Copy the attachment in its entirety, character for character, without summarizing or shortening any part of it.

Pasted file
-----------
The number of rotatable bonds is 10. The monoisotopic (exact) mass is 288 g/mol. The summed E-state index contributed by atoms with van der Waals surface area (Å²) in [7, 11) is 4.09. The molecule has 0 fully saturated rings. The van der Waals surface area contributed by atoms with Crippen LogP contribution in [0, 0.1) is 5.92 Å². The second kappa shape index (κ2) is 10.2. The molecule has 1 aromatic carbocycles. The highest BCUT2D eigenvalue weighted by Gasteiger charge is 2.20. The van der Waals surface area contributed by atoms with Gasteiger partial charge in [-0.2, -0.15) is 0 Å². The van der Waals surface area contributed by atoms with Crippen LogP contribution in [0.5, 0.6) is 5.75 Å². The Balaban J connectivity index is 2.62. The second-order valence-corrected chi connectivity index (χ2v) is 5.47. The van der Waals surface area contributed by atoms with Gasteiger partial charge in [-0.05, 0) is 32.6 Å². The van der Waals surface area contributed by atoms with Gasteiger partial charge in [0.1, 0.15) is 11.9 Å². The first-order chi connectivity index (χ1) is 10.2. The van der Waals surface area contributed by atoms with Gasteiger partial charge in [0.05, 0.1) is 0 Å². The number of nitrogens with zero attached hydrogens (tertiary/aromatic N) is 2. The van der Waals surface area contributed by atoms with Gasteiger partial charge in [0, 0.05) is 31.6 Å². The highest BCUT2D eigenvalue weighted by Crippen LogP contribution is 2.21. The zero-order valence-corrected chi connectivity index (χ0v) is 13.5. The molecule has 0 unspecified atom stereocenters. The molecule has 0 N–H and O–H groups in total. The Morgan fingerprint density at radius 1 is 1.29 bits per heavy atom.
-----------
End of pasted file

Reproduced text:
The number of rotatable bonds is 10. The monoisotopic (exact) mass is 288 g/mol. The summed E-state index contributed by atoms with van der Waals surface area (Å²) in [7, 11) is 4.09. The molecule has 0 fully saturated rings. The van der Waals surface area contributed by atoms with Crippen LogP contribution in [0, 0.1) is 5.92 Å². The second kappa shape index (κ2) is 10.2. The molecule has 1 aromatic carbocycles. The highest BCUT2D eigenvalue weighted by Gasteiger charge is 2.20. The van der Waals surface area contributed by atoms with Gasteiger partial charge in [-0.2, -0.15) is 0 Å². The van der Waals surface area contributed by atoms with Crippen LogP contribution in [0.5, 0.6) is 5.75 Å². The Balaban J connectivity index is 2.62. The second-order valence-corrected chi connectivity index (χ2v) is 5.47. The van der Waals surface area contributed by atoms with Gasteiger partial charge in [-0.05, 0) is 32.6 Å². The van der Waals surface area contributed by atoms with Gasteiger partial charge in [0.1, 0.15) is 11.9 Å². The first-order chi connectivity index (χ1) is 10.2. The van der Waals surface area contributed by atoms with Gasteiger partial charge in [0.05, 0.1) is 0 Å². The number of nitrogens with zero attached hydrogens (tertiary/aromatic N) is 2. The van der Waals surface area contributed by atoms with Gasteiger partial charge in [0, 0.05) is 31.6 Å². The highest BCUT2D eigenvalue weighted by Crippen LogP contribution is 2.21. The zero-order valence-corrected chi connectivity index (χ0v) is 13.5. The molecule has 0 unspecified atom stereocenters. The molecule has 0 N–H and O–H groups in total. The Morgan fingerprint density at radius 1 is 1.29 bits per heavy atom.